When our college kids were ordered to leave their campuses abruptly in March 2020 and return home, I immediately rented a 7’x7’ portable unit from PODS, a storage and moving company. The container was delivered onto the driveway and held the contents of their dorm rooms as they tried to finish the semester on-line, sitting in their childhood bedrooms.
We soon understood what staying healthy in a pandemic pod was about. Every day brought more bad news of death, loneliness and uncertainty as we grappled with the reality of a lock-down that was not going to go away by Easter. When our son’s May 2020 graduation from college was officially cancelled, we were dejected, but numb from the soaring Covid-19 infection rates.
Thankfully, all our four children were safely doing remote learning and my husband, Mike, and I were able to continue working virtually. Outside our bubble, nearby neighborhoods were groaning with the pain of overwhelmed hospitals, food pantry lines, and unemployment. Our family pulled on gloves and masks to help with collections for essential workers. The images of systemic racial injustice and violence erupting across our country was further evidence to me of a void in moral leadership, a contactless world spinning out of control.
Our anxiety increased as the daily barrage of discouragement crescendoed – the Tokyo Olympics, swarms of locusts in Africa, California wildfires and record-breaking hurricanes. The assaults on our fragile mental states continued as the death toll rose. A native New Yorker, I mourned that the lights were still down on Broadway and feared that economic impact from the eerie emptiness of restaurants, Chinatown, museums and office buildings would be irreversible. Under the stress of social distancing and the sobering reality of limited quantities of groceries like meat, toilet paper and even Grape Nuts cereal, we were impatient to feel normal again. We missed seeing our family and friends.
After months of sheltering in place at home, my husband Mike and I made an effort to clear out the garage to make room for the stuff still in the PODS unit. We filled a dumpster with junk. In the pile to take to Goodwill (if they ever re-opened for donations), I put an ornate lamp made of the steel rollers that once pressed patterned wallpaper in a Kimberly-Clark paper mill where my husband’s grandfather worked his way up. We had items that were bequeathed years ago by his uncle, including a handmade clock and sets of Spode dishes. There was the antique sideboard, with the Larkin Soap Co. label certifying it was a genuine heirloom; it had perfectly matched the tiger oak floors in our first apartment.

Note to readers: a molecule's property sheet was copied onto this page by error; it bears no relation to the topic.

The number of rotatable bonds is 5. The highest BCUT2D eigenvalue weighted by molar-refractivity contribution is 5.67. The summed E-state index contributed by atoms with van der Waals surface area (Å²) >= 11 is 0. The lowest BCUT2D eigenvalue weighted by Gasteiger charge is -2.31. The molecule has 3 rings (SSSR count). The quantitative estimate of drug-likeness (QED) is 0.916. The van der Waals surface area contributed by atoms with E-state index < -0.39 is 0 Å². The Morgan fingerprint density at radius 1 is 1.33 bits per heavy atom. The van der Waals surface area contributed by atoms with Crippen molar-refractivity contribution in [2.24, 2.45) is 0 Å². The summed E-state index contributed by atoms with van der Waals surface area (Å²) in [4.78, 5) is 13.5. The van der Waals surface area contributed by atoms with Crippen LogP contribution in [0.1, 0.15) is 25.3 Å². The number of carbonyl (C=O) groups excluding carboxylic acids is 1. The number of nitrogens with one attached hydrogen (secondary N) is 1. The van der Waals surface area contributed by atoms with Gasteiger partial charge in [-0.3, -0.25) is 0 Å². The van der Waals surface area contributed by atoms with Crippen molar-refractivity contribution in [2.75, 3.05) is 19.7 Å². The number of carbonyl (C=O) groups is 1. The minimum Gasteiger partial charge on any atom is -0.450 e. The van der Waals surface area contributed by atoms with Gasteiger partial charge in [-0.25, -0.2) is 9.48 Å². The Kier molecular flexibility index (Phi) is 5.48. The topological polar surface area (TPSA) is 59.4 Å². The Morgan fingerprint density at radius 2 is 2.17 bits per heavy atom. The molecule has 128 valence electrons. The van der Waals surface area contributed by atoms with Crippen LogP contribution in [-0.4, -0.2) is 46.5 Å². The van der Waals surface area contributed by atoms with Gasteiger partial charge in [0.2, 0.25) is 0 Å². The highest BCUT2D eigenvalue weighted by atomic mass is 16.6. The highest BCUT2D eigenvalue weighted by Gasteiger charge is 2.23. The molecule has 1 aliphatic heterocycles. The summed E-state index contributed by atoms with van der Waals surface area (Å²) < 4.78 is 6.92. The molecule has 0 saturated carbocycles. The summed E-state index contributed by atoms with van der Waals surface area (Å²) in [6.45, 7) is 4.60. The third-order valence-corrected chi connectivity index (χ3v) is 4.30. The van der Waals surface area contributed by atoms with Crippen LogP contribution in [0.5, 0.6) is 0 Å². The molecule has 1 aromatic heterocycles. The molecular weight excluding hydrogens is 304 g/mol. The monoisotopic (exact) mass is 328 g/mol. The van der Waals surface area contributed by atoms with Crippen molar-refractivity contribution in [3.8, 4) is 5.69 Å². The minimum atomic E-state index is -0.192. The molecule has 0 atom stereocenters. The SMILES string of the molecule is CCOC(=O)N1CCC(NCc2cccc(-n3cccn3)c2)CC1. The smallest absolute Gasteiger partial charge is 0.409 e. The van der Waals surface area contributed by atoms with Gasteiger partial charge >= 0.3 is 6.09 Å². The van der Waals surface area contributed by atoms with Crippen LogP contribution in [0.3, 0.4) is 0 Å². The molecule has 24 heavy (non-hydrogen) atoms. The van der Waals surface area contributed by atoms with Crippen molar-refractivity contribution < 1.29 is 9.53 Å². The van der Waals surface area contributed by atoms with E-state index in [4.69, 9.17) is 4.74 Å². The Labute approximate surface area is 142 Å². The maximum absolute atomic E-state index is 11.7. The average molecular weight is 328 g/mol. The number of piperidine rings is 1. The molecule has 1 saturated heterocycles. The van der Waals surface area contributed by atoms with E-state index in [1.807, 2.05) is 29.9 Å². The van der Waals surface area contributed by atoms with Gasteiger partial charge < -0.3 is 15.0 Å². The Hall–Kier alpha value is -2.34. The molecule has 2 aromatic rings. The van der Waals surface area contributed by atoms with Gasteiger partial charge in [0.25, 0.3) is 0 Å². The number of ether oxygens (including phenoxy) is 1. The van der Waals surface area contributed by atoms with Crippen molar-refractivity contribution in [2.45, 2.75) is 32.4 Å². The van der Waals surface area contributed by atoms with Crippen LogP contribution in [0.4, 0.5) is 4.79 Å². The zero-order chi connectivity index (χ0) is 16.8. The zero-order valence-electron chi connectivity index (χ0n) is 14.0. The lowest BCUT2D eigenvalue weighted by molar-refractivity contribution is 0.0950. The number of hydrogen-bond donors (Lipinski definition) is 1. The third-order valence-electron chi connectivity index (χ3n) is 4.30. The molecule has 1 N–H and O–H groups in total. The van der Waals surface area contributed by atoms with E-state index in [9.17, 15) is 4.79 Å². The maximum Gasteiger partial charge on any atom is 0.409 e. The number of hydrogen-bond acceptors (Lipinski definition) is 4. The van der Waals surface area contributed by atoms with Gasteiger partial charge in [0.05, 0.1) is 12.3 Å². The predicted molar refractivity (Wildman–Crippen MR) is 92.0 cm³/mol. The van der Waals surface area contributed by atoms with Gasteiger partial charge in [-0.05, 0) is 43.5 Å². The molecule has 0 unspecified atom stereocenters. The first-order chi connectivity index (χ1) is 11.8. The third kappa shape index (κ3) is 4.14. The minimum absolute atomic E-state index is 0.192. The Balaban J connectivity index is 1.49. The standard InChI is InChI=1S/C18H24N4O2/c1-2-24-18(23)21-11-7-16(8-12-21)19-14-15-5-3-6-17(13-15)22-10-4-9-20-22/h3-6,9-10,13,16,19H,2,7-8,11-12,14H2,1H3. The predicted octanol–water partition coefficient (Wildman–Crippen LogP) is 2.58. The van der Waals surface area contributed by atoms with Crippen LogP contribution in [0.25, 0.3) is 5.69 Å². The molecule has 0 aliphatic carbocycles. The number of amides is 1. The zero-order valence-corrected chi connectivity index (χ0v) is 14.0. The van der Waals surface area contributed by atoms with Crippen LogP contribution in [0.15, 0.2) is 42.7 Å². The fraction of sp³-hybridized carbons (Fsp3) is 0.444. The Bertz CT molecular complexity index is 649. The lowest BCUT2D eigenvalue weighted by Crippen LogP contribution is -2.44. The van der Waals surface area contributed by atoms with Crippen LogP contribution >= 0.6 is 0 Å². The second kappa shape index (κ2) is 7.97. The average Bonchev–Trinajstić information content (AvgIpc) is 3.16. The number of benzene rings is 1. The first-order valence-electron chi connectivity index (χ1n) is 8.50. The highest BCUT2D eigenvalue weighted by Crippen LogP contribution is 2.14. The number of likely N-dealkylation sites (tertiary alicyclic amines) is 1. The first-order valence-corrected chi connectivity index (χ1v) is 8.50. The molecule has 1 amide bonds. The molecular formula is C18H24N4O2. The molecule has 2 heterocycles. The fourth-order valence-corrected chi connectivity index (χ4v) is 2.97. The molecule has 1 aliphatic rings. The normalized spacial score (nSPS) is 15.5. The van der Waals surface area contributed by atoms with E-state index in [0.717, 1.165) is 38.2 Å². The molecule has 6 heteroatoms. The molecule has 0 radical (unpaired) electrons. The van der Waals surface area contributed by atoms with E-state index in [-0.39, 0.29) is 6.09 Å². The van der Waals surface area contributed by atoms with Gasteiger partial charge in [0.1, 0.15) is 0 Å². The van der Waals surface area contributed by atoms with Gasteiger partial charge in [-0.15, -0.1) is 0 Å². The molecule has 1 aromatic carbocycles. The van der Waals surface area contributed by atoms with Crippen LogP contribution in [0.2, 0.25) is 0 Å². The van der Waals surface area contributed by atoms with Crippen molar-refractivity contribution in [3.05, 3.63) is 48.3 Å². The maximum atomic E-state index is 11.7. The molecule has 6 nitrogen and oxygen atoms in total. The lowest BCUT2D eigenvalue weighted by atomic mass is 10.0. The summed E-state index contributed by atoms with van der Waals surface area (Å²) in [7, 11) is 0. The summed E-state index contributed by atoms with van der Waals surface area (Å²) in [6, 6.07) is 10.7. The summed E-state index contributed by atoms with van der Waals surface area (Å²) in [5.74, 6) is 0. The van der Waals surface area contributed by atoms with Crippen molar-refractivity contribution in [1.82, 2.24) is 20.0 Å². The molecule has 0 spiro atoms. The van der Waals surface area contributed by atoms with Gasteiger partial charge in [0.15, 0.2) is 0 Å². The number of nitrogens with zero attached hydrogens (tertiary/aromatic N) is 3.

The garage was dusty, cobwebs everywhere. Each time I opened a box, I stepped back when I lifted the lid in case something scurried out. I peered in a stack of books. A swarm of insects moved on the side of the cardboard. I nearly chucked the entire thing into the dumpster but something caught my eye when I saw a glint. The size of a hardcover encyclopedia, it was a maroon pleather jewelry case with a tarnished clasp. I brought it out into the sunlight and opened it. There were small suede boxes, deluxe in their glory days, and leather pouches filled with medals and pendants, less than an inch long, mostly silver colored. Some medals were oval, some were round. I fingered the engraved images – a person in robes, a head encircled in a halo, hands in prayer, a symbol of the cross, angel wings. Words stamped on the pendants read, “St. Francis,” “Pray for Us,” “Guardian Angel.”
“It’s junk,” my husband said. “Toss it.”
Part of me knew these were souvenirs, or as he explained, faux jewelry purchased from a church’s gift shop or trinkets mailed in acknowledgement of a charitable donation. The other part of me recognized mercy and hope.
I paused on my driveway with the saint medals, the angel medals, the Our Lady medals, the pendants with the sign of the dove cupped in my hands. I aspired for them, all the ridiculous and miraculous charms, to crown me with the aura of peace. In the tumult of this frightening, maddening and lost year, I longed be adorned with the remnants of faith gathering in the cardboard shadows of my garage.
This article first appeared in the 2021 anthology, Voices from the Attic, Vol 27/The Carlow University Press.